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Higher Education’s “Sales Blind Spot”

If Alec Baldwin is your sales coach, it might be time to update your curriculum.
If Alec Baldwin is your sales coach, it might be time to update your curriculum.Credit:

James Altucher, an investor and author of a book called Choose Yourself! recently wrote a piece on TechCrunch entitled, “How to Get an MBA From Eminem”.The piece analyzes how the lyrics of the Eminem song “Lose Yourself” demonstrate some of the foundational concepts taught in an MBA program.

It took a few readings to understand the sales tactics Altucher hit on, but once we did, we couldn’t help but think, “Why is it called, ‘How To Get an MBA From Eminem’”? MBA programs don’t teach sales.

Sales is the lifeblood of all companies, big and small. Yet, over the last couple of years, sales instructors from the Startup Institute have been baffled by the fact that most business schools do not teach courses on sales, which is both foundational and critical to professional success.

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When schools do offer sales, it is usually with an underdeveloped or poorly executed curriculum. Personal example: While I (Will) was pursuing my MBA, I took a sales class — we spent two Saturdays watching and critiquing sales footage from the late 1980’s. Need I say more?

Sales is a skill set that should be part of the required curriculum in every business school. Getting ANYBODY to do ANYTHING requires sales skills. This includes your children, co-workers, employees, students, investors, parents, oh, and potential customers. So why don’t we teach this critical life skill?

One of the reasons: Sales has gotten a bad rap.

Look no further than how the dishonest used car salesman stereotype persists in our culture today. It is perpetuated through films like Glengarry Glen Ross. In that film, Alec Baldwin represents the aggressive, male-dominating, greedy stereotype known as the “salesperson.”

Another contributing factor to the poor reputation of field is the abundance of easy to attain, low quality, pitch and ditch, sales positions. These include the “jobs” where you push knives to your friends and family or sell insurance at holiday parties. These tactics give the industry a bad name.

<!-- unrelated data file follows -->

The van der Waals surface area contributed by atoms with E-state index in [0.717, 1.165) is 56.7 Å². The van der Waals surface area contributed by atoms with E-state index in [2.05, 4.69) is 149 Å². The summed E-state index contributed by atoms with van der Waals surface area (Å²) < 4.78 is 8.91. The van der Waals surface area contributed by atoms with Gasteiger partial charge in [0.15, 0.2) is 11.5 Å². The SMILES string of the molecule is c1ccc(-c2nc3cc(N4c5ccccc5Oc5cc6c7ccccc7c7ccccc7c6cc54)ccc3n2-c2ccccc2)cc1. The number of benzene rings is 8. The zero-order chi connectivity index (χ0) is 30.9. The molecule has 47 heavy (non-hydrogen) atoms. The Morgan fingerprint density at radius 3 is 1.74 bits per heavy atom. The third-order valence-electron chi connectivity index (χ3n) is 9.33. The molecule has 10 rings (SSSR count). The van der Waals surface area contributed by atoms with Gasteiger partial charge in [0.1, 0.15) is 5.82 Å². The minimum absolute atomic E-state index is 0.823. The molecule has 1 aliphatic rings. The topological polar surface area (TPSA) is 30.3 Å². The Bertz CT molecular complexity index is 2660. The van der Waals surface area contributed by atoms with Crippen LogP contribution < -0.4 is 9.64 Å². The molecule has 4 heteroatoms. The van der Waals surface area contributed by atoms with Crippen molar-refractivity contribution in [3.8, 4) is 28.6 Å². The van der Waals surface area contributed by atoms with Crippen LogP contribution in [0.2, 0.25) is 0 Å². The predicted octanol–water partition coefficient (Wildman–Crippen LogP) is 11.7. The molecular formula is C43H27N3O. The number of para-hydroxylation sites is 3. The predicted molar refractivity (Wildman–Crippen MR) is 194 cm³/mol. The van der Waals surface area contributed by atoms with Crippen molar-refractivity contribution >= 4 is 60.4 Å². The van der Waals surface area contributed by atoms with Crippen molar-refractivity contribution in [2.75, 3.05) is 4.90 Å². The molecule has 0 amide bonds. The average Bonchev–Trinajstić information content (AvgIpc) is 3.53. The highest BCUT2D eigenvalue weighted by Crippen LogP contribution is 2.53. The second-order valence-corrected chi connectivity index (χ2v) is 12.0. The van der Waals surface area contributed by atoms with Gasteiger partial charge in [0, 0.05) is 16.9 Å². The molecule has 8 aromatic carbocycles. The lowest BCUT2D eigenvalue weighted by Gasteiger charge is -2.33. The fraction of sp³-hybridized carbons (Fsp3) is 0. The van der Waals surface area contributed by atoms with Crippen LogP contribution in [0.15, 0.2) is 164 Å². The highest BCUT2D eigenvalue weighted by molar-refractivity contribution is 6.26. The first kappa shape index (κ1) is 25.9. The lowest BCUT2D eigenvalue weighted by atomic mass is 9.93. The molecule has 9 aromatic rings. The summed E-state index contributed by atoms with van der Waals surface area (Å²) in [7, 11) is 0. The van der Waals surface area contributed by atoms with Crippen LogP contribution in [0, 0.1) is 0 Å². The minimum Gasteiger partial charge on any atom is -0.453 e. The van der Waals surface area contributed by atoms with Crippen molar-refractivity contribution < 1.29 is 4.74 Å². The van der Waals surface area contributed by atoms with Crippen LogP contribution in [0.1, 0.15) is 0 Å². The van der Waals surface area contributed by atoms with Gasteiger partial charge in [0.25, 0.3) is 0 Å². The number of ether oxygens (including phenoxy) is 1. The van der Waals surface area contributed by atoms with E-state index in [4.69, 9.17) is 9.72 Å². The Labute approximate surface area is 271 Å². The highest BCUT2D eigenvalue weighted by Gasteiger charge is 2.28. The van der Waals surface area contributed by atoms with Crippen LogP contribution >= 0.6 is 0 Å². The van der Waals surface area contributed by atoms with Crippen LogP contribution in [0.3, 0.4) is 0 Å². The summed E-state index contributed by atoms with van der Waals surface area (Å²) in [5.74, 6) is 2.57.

The days of the stereotypical characters like Baldwin’s Blake in Glengarry Glen Ross are over; “always be closing” is now “always be helping.”

With the change in the way people consume information, marketing and sales have evolved as well. The “smooth talking” sales guy can’t win a deal with dishonesty anymore because, today, everyone has the power to educate themselves on any product or service they want to buy. Great salespeople uncover the needs of a business or individual, they help individuals problem solve, and then they provide value by teaching best practices while a product or service is consumed.

Unfortunately, high caliber sales jobs require formal sales knowledge and/or experience.

It may be that colleges and universities don’t truly understand modern day sales. It may be that students are just not interested a sector with a stigma like sales has. It may be that professors look down upon sales as a vocational trade rather than an academic pursuit and do not opt to include it in business curriculum.

Regardless of the reason, liberal arts schools, business schools, and universities need to teach the art of selling.

Learning sales includes psychology, communication skills, rhetoric, an understanding of business, planning, emotional intelligence, time management and efficiency, oral argument, and problem solving. While there are pervasive methodologies, there isn’s one single way to sell something.

Similar to artists, great salespeople develop their own style after mastering the skill sets listed above.

Many career paths start out with entry level employees doing grunt work-like pouring over spreadsheets. Finance majors, young lawyers, and consultants often excel at this work. However, taking the next step on almost every career path requires sales skills.

If you’re five years into a career and ready to take the next step, but you’ve never learned sales, you’ve unknowingly put yourself at a disadvantage.

This “sales blind spot” that exists in higher education needs to be corrected so that business leaders are better equipped for the workforce.

Sam Moorhead is the Principal Inbound Marketing Specialist at Hubspot and is a sales instructor at Startup Institute Boston.

Will Eaton is the Director of Instructor Development at Startup Institute. They are currently accepting applications for the spring program which begins on March 3rd 2014.

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